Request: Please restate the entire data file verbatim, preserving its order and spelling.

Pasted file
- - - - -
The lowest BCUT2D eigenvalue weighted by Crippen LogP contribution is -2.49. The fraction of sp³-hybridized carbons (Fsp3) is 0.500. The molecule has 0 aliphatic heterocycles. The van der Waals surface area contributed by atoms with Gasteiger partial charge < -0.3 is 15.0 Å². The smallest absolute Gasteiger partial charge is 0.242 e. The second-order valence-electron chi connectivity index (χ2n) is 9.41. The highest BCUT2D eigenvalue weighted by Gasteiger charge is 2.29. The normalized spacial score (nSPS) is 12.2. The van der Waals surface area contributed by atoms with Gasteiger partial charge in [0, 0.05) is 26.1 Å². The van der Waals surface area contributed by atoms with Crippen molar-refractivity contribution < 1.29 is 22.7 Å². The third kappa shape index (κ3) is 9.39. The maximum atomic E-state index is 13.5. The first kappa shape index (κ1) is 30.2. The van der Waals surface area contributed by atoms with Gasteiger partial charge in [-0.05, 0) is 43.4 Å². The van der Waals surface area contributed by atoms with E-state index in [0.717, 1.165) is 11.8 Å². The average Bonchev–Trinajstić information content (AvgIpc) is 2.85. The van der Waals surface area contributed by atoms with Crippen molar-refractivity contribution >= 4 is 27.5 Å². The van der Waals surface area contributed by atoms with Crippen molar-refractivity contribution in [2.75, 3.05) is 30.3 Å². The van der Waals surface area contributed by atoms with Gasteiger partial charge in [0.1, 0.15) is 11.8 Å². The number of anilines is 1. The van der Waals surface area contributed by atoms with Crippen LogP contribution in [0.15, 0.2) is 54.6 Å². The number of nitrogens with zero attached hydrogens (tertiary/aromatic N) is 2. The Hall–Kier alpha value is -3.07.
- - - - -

The lowest BCUT2D eigenvalue weighted by Crippen LogP contribution is -2.49. The fraction of sp³-hybridized carbons (Fsp3) is 0.500. The molecule has 0 aliphatic heterocycles. The van der Waals surface area contributed by atoms with Gasteiger partial charge < -0.3 is 15.0 Å². The smallest absolute Gasteiger partial charge is 0.242 e. The second-order valence-electron chi connectivity index (χ2n) is 9.41. The highest BCUT2D eigenvalue weighted by Gasteiger charge is 2.29. The normalized spacial score (nSPS) is 12.2. The van der Waals surface area contributed by atoms with Gasteiger partial charge in [0, 0.05) is 26.1 Å². The van der Waals surface area contributed by atoms with Crippen molar-refractivity contribution < 1.29 is 22.7 Å². The third kappa shape index (κ3) is 9.39. The maximum atomic E-state index is 13.5. The first kappa shape index (κ1) is 30.2. The van der Waals surface area contributed by atoms with Gasteiger partial charge in [-0.05, 0) is 43.4 Å². The van der Waals surface area contributed by atoms with E-state index in [0.717, 1.165) is 11.8 Å². The average Bonchev–Trinajstić information content (AvgIpc) is 2.85. The van der Waals surface area contributed by atoms with Crippen molar-refractivity contribution >= 4 is 27.5 Å². The van der Waals surface area contributed by atoms with Crippen molar-refractivity contribution in [2.75, 3.05) is 30.3 Å². The van der Waals surface area contributed by atoms with Gasteiger partial charge in [0.1, 0.15) is 11.8 Å². The number of anilines is 1. The van der Waals surface area contributed by atoms with Crippen LogP contribution in [0.15, 0.2) is 54.6 Å². The number of nitrogens with zero attached hydrogens (tertiary/aromatic N) is 2. The Hall–Kier alpha value is -3.07.